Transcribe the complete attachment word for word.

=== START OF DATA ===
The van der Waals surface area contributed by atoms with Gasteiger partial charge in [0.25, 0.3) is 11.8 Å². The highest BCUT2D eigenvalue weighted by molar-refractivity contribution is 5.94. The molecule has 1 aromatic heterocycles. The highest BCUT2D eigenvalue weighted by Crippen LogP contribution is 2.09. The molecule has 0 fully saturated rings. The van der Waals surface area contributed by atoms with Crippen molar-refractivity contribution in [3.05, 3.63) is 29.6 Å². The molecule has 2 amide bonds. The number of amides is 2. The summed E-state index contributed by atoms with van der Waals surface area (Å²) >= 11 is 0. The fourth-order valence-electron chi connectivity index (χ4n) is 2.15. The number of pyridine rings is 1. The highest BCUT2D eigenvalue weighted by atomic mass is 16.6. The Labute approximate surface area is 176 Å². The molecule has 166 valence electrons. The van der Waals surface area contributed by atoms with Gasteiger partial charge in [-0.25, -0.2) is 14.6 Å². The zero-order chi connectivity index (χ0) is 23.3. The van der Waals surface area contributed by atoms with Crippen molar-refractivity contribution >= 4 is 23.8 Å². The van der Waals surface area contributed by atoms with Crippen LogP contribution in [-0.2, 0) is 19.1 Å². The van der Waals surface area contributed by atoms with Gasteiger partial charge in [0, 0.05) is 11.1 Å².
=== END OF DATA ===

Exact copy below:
The van der Waals surface area contributed by atoms with Gasteiger partial charge in [0.25, 0.3) is 11.8 Å². The highest BCUT2D eigenvalue weighted by molar-refractivity contribution is 5.94. The molecule has 1 aromatic heterocycles. The highest BCUT2D eigenvalue weighted by Crippen LogP contribution is 2.09. The molecule has 0 fully saturated rings. The van der Waals surface area contributed by atoms with Crippen molar-refractivity contribution in [3.05, 3.63) is 29.6 Å². The molecule has 2 amide bonds. The number of amides is 2. The summed E-state index contributed by atoms with van der Waals surface area (Å²) >= 11 is 0. The fourth-order valence-electron chi connectivity index (χ4n) is 2.15. The number of pyridine rings is 1. The highest BCUT2D eigenvalue weighted by atomic mass is 16.6. The Labute approximate surface area is 176 Å². The molecule has 166 valence electrons. The van der Waals surface area contributed by atoms with Gasteiger partial charge in [-0.25, -0.2) is 14.6 Å². The zero-order chi connectivity index (χ0) is 23.3. The van der Waals surface area contributed by atoms with Crippen molar-refractivity contribution >= 4 is 23.8 Å². The van der Waals surface area contributed by atoms with Crippen LogP contribution in [-0.2, 0) is 19.1 Å². The van der Waals surface area contributed by atoms with Gasteiger partial charge in [0, 0.05) is 11.1 Å².